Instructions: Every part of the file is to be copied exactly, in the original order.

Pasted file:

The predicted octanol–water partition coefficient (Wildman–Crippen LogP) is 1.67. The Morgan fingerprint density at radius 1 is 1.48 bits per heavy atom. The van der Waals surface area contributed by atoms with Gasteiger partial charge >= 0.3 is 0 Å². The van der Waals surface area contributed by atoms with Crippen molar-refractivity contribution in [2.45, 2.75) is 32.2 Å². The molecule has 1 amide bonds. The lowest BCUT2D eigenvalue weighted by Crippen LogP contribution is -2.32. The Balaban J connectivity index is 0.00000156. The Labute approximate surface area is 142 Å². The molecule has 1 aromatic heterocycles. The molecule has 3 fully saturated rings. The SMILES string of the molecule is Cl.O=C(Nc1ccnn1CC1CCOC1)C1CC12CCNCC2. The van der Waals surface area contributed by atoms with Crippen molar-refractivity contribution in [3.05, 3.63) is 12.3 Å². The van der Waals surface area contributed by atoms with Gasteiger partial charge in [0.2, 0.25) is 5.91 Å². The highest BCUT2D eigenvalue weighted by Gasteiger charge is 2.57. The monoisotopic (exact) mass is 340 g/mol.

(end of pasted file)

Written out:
The predicted octanol–water partition coefficient (Wildman–Crippen LogP) is 1.67. The Morgan fingerprint density at radius 1 is 1.48 bits per heavy atom. The van der Waals surface area contributed by atoms with Gasteiger partial charge >= 0.3 is 0 Å². The van der Waals surface area contributed by atoms with Crippen molar-refractivity contribution in [2.45, 2.75) is 32.2 Å². The molecule has 1 amide bonds. The lowest BCUT2D eigenvalue weighted by Crippen LogP contribution is -2.32. The Balaban J connectivity index is 0.00000156. The Labute approximate surface area is 142 Å². The molecule has 1 aromatic heterocycles. The molecule has 3 fully saturated rings. The SMILES string of the molecule is Cl.O=C(Nc1ccnn1CC1CCOC1)C1CC12CCNCC2. The van der Waals surface area contributed by atoms with Crippen molar-refractivity contribution in [3.05, 3.63) is 12.3 Å². The van der Waals surface area contributed by atoms with Gasteiger partial charge in [0.2, 0.25) is 5.91 Å². The highest BCUT2D eigenvalue weighted by Gasteiger charge is 2.57. The monoisotopic (exact) mass is 340 g/mol.